Shabbat mornings I go to a shul in a different area to run a kids’ program. It’s a long walk and I usually walk alone. On the way, there is a big wide busy street to cross. I cross it often, so it really isn’t much to me, but my mother always worries. “Make sure to look all ways while you cross! Only walk across when you have the right of way…!”

Walking across this Shabbat, I wasn’t really thinking of my worried mother, but I was definitely being safe. The light showed that it was my turn to walk, and there were no cars coming my way, so I walked. Really, there were no cars coming my way. No cars till I was halfway across the big street. Then, out of nowhere it came at full speed. I didn’t know where it came from or how it got there… But wherever it was coming from, the black Jeep was zooming at full speed at me, and it didn’t look like it could ever stop.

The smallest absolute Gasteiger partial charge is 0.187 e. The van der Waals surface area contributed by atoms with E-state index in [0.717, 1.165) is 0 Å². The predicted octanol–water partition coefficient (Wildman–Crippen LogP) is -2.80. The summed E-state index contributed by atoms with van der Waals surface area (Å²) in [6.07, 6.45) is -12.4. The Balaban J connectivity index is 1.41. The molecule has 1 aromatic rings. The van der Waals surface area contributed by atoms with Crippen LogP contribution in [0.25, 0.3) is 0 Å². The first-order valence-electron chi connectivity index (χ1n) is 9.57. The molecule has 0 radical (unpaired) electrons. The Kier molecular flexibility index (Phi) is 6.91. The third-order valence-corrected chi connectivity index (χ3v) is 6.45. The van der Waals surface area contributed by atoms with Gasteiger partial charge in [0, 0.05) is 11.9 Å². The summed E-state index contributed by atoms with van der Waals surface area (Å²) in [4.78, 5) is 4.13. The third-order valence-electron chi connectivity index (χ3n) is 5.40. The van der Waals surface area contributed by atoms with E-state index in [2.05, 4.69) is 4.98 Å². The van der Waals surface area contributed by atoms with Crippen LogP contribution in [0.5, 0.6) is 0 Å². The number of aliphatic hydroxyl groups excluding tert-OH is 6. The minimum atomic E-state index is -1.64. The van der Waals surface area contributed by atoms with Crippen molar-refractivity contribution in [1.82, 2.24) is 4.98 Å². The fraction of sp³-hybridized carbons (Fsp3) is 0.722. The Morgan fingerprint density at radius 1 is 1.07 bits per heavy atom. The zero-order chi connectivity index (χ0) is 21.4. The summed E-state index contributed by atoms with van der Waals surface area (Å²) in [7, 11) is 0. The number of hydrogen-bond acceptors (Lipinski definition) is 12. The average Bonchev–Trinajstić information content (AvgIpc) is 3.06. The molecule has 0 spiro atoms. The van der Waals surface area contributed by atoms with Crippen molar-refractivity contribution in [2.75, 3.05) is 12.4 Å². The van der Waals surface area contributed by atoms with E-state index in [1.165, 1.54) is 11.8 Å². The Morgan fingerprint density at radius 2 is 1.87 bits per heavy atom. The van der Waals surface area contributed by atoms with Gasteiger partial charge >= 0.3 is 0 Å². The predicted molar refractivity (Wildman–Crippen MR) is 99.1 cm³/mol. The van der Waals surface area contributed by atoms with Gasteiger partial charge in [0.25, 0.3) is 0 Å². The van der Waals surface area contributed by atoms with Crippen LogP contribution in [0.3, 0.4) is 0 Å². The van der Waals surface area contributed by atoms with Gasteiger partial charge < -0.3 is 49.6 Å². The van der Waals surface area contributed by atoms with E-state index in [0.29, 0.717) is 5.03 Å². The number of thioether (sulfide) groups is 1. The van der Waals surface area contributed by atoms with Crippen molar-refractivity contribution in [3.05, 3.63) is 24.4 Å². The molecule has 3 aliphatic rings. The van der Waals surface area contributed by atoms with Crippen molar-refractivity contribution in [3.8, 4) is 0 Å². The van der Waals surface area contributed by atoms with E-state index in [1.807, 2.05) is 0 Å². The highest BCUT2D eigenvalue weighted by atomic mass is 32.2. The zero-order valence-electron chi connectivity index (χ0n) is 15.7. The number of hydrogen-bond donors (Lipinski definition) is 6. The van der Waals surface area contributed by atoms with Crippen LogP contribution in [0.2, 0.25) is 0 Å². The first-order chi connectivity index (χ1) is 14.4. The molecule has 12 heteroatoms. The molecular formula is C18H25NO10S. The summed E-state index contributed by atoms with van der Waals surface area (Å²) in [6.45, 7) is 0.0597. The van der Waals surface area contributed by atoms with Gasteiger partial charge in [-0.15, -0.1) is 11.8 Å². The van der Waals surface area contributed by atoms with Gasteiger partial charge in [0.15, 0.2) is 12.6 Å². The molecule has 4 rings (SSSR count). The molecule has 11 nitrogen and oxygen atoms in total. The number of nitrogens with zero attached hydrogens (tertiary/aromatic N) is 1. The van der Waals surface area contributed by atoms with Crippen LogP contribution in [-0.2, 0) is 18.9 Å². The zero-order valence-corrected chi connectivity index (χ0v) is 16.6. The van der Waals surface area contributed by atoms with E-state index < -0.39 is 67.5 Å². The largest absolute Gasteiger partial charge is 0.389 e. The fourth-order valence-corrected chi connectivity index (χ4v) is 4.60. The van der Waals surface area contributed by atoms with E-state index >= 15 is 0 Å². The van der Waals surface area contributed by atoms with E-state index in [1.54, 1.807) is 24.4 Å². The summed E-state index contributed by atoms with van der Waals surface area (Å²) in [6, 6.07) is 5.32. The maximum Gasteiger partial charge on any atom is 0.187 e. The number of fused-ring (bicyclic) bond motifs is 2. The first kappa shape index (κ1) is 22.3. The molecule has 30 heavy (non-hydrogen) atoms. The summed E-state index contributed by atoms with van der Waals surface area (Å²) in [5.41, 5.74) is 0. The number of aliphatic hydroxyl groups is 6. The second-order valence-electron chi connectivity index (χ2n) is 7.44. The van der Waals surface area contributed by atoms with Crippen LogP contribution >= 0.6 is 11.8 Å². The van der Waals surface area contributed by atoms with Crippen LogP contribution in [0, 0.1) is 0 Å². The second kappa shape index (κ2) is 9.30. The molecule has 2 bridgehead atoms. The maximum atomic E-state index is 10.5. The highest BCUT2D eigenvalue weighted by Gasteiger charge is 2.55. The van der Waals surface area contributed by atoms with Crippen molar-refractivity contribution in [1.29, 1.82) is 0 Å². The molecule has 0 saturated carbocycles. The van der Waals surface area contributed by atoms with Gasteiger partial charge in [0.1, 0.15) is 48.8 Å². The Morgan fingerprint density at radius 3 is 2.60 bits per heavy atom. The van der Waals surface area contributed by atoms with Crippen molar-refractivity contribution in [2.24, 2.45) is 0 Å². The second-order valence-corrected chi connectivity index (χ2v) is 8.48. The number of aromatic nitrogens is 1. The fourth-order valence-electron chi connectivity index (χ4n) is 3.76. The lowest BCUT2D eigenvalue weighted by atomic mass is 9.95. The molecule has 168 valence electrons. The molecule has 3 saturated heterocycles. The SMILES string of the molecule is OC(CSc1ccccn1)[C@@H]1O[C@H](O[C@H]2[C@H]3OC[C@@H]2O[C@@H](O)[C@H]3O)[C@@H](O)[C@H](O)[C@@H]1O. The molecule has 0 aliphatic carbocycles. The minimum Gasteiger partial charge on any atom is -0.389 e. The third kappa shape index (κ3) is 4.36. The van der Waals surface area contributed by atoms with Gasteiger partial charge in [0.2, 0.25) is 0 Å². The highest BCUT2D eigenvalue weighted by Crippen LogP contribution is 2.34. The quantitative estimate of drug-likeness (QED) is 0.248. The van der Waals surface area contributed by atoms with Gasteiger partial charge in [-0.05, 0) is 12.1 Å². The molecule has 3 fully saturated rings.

So I just looked at it in shock. I watched it come, zoom up to me and… bump. Just bump. Somehow with that speed it was flying at, the Jeep managed to stop, and just bump into my leg, and drive off.

So I continued on my way. My leg just hurt a bit, and that’s how I arrived in shul that day. By the end of the day my leg didn’t even hurt anymore and it was just another little thing that happened in my day.

That night was a weird one. I went to bed at a normal time, I wasn’t overtired or anything. But I had a dream. Like those weird dreams you hear of in stories. The dream was of the poor beggar. He said to me, “You should know that the Jeep was supposed to kill you. But because of the charity that you did for me, it didn’t.”

I woke up and laughed at myself. I must have been thinking about it too much during the day. I mean, yeah it’s true that the Torah says charity saves from death, but, whatever, it was just a dream.

I would’ve just left it at that, but the next night again, he was there in my dream and he said the same words again. “You should know that the Jeep was supposed to kill you. But because of the charity that you did for me, it didn’t.” 3